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Rangers hang on to beat Flyers, 4-2, in Game 5

Brian Boyle reacts after he scored an empty-net

Brian Boyle reacts after he scored an empty-net goal against the Flyers to seal their 4-2 win in the third period of Game 5 of their NHL Stanley Cup Playoff series at Madison Square Garden in New York, April 27, 2014. Credit: Ray Stubblebine

It is there for the taking. If the Rangers can win in Philadelphia on Tuesday night, they will advance to the second round of the Stanley Cup playoffs.

"We want to get it done in their building," defenseman Marc Staal said after the Rangers beat the Flyers, 4-2, on Sunday at Madison Square Garden to take a 3-2 lead in the best-of-seven Eastern Conference first-round series. "We have to have the killer instinct to get in there and try to get a win."

And the Rangers have shown they can win on the road. With 25 victories in regulation on the road in the regular season, they led the East and were one behind Colorado for the NHL lead.

Staal scored the opening goal in Game 5 as the Rangers built a 3-0 lead before Vincent Lecavalier's deflected shot beat Henrik Lundqvist (24 saves) on a power play with 33 seconds left in the second period.

Flyers coach Craig Berube pulled goaltender Steve Mason with three minutes left and Claude Giroux scored his first of the series at 18:31 to make it 3-2, but Brian Boyle's empty-netter with 15 seconds left sealed it.

"We took back the advantage and we have to win one now," said Brad Richards, whose backhander beat Mason at 8:07 of the second period to give the Rangers a 2-0 lead. "We were in control for most of the game. They got a little sneaky near the end."

Now the Rangers will try to end the series at Wells Fargo Center. According to the Elias Sports Bureau, the winner of Game 5 of a 2-2 series has captured 180 of 227 best-of-sevens, a .793 winning percentage.

The Rangers almost took a two-goal lead before Richards' goal. At 2:14 of the second period, John Moore's shot trickled between Mason's legs into the crease and the puck was poked in by Martin St. Louis, but referee Justin St. Pierre had ruled the play dead and it was not reviewable. That infuriated the sellout crowd, and the derisive chants rained down.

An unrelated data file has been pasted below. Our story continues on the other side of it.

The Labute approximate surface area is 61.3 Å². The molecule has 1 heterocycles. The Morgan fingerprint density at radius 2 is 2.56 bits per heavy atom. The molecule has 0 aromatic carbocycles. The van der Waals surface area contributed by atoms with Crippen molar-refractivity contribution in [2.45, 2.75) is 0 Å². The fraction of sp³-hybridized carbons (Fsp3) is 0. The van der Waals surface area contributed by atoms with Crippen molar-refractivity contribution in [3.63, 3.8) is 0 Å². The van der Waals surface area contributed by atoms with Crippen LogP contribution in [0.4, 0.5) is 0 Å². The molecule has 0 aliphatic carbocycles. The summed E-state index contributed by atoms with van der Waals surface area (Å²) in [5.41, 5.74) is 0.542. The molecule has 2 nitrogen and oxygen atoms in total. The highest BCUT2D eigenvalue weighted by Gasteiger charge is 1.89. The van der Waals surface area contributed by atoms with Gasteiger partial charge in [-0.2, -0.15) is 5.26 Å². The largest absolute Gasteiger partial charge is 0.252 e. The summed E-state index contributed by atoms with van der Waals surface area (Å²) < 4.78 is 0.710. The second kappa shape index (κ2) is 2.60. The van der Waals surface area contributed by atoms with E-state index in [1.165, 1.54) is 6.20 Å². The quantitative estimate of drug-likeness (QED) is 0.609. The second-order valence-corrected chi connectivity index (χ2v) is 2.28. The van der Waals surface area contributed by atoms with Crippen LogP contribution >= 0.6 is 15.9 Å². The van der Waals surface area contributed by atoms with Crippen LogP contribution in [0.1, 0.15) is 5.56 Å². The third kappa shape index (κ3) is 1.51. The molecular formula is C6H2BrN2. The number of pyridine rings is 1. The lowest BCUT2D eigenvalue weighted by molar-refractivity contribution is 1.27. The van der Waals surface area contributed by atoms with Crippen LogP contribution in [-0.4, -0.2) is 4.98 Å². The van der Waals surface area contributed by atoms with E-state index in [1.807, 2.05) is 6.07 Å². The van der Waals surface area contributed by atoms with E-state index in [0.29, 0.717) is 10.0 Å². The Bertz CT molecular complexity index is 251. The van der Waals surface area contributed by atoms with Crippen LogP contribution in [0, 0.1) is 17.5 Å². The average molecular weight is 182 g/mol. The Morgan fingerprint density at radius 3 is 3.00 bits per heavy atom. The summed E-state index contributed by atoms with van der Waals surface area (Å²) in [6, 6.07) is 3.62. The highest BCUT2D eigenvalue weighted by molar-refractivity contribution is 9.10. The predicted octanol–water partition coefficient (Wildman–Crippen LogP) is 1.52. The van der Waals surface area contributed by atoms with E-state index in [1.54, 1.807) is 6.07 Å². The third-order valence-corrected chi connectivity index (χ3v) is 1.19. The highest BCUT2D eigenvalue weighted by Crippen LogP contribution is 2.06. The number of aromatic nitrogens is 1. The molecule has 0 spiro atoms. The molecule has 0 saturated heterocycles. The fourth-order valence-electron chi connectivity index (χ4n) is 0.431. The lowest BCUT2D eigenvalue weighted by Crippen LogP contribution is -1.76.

"You have to play with emotions," said St. Louis, who set up Staal's wrister on the rush and leads the club with six points in the series, "but sometimes you have to keep it in check and not let the calls that don't go your way take you off your game."

While on the forecheck, Dominic Moore pushed the lead to 3-0. Moore scooped up a turnover by veteran defenseman Hal Gill, skated in alone and beat Mason to the glove side at 16:20.

Moore added an assist on Boyle's clinching goal.

For the Rangers, the contributions came from unexpected places. In his first NHL playoff game, J.T. Miller, who replaced Dan Carcillo and got the primary assist on Richards' goal, played a spirited 10:22.

Moore and Boyle also were key elements of the Rangers' penalty kill, which negated Carl Hagelin's two penalties in the first period and two other man-advantage situations in the second before Lecavalier's goal.

"If our power play executes better in the first period, it might be a different game," Berube said.

Said Lundqvist, "The penalty kill was really good today and we are going to need it."

The Flyers, however, are ready to make a stand Tuesday night, and a Philadelphia victory would force a Game 7 at the Garden on Wednesday night.

"We're not looking at it like it's the last game of our season," Giroux said. "We've come back all season when it matters."

New York Sports